# Quantum-Assisted Neural Network Training (Is my design reasonable?)

I'm a college student with a slight interest in quantum mechanics. I think I have a decent understanding of the Copenhagen and Many Worlds interpretations of quantum mechanics, and was considering how this could be used to improve machine learning efficiency. I want to check my understanding of quantum mechanics/computing using a design I came up with for a neural network training algorithm.

The following is a graphical representation of my algorithm. To read the diagram, follow the colored circles. The arrows show the direction in which data flows, not sequential steps in the program. The sequential steps are represented by the colored circles. Note that all state in this system would be finite. 1. The user pre-configures their training data into the system. This consists of network input and expected network output pairs.
2. The user pre-configures the cost threshold, a guess for the lowest accumulated cost value.
3. The algorithm starts the iteration over training data pairs. The network input is fed into the neural network, along with the weights which are represented in qbits. This produces a network output, which is also represented in qbits. (Each superposition of the network output should be entangled with a particular superposition of the weights.) A cost function then computes a cost (represented in qbits) based on the expected network output and the network output. An accumulator accumulates these costs over each iteration.
4. Once the iteration is finished, we compare the accumulated cost with the cost threshold. If it is less than the cost threshold, we display the weights that are entangled with the accumulated cost to the outside world. There may be multiple branches that pass the threshold, but it doesn't matter which one we output. From the outside world's perspective, the machine should have collapsed to a single set of weights that produce an accumulated cost that is less than the cost threshold. If nothing is displayed, it means no branch passed the cost threshold, so the user should start from step 2 with a higher cost threshold.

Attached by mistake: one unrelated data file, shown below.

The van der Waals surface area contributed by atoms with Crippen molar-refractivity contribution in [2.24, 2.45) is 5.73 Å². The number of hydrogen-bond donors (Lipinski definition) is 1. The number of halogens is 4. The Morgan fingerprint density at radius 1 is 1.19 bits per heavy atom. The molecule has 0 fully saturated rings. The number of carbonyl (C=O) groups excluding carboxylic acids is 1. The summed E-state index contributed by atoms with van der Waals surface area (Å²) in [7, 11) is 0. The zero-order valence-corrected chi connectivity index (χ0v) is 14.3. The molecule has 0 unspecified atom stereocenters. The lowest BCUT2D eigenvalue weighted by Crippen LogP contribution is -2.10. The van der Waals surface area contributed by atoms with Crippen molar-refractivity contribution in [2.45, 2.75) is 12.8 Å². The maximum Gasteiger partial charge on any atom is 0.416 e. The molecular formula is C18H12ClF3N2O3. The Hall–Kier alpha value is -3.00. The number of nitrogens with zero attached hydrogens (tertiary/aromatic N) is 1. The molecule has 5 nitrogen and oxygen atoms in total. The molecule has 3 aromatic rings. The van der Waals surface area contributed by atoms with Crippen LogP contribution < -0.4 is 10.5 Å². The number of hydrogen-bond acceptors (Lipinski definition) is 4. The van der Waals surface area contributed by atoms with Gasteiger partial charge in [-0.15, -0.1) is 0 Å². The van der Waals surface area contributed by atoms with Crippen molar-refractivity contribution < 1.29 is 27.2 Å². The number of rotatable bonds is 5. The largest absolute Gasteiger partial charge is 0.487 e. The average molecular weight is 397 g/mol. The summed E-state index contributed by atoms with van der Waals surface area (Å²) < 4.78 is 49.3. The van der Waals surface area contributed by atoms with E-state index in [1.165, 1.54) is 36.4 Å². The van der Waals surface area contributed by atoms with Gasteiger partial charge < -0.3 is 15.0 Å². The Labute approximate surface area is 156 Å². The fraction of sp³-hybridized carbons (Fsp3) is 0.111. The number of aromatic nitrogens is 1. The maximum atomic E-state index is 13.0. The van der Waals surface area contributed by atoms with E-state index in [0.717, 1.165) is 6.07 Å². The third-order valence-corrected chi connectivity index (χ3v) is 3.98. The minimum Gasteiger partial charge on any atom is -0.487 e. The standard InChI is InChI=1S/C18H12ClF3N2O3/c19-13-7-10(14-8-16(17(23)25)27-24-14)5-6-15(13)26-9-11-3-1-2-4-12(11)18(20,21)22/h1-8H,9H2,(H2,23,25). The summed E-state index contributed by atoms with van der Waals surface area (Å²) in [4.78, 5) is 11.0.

5. Repeat steps 2, 3, 4 until satisfied with the displayed weights and cost threshold.

My idea is that by setting up the system in this way, you could reduce the problem of finding weights to a linear guess and see process (gradually increment the cost threshold one unit at a time until the machine stops displaying an output, at that point you should have found the optimal configuration of weights according to your cost function). Would this work in practice, and are there any glaring flaws with my design or understanding of quantum mechanics?

• Welcome to the community! While the question is certainly detailed, I think there may not be enough math to effectively convey key differences in the architecture. I suggest comparing this approach to existing ML architectures and detail more specifically how/why a qc is being used. – C. Kang Jul 10 '20 at 15:13
• @C.Kang Yeah, I realize this isn't very formalized in terms of how quantum problems are usually posed. I was more wondering if my conceptual understanding of how entanglement and quantum branches / decoherence behave was accurate, but I can see how this could be insufficient to really answer that. I am not very familiar with the math, which is why I wrote this on a conceptual level. I might have to dig into the math and something called "quantum annealing". As far as measuring the spins of qbits for computation, I assume one would use the same plane of measurement everywhere in the machine. – Jerry Fielder Jul 10 '20 at 16:21
• I will try to add additional information when I find the time over the next day or two. – Jerry Fielder Jul 10 '20 at 16:26
• I'd recommend by starting with an understanding of qubits / quantum algorithms. QC is really all math – C. Kang Jul 10 '20 at 16:52
• @JerryFielder if the input of the NN is a quantum state, then you cannot simply apply the map corresponding to the NN to the vector representing the quantum state. NNs are inherently nonlinear functions, by design. Quantum mechanics only allows for linear mappings between input and output state vectors. Any nonlinearity requires probabilistic schemes, and if you go this direction you need to be very careful about the actual probabilities at all stages. This is not an easy problem to tackle. – glS Jul 14 '20 at 6:41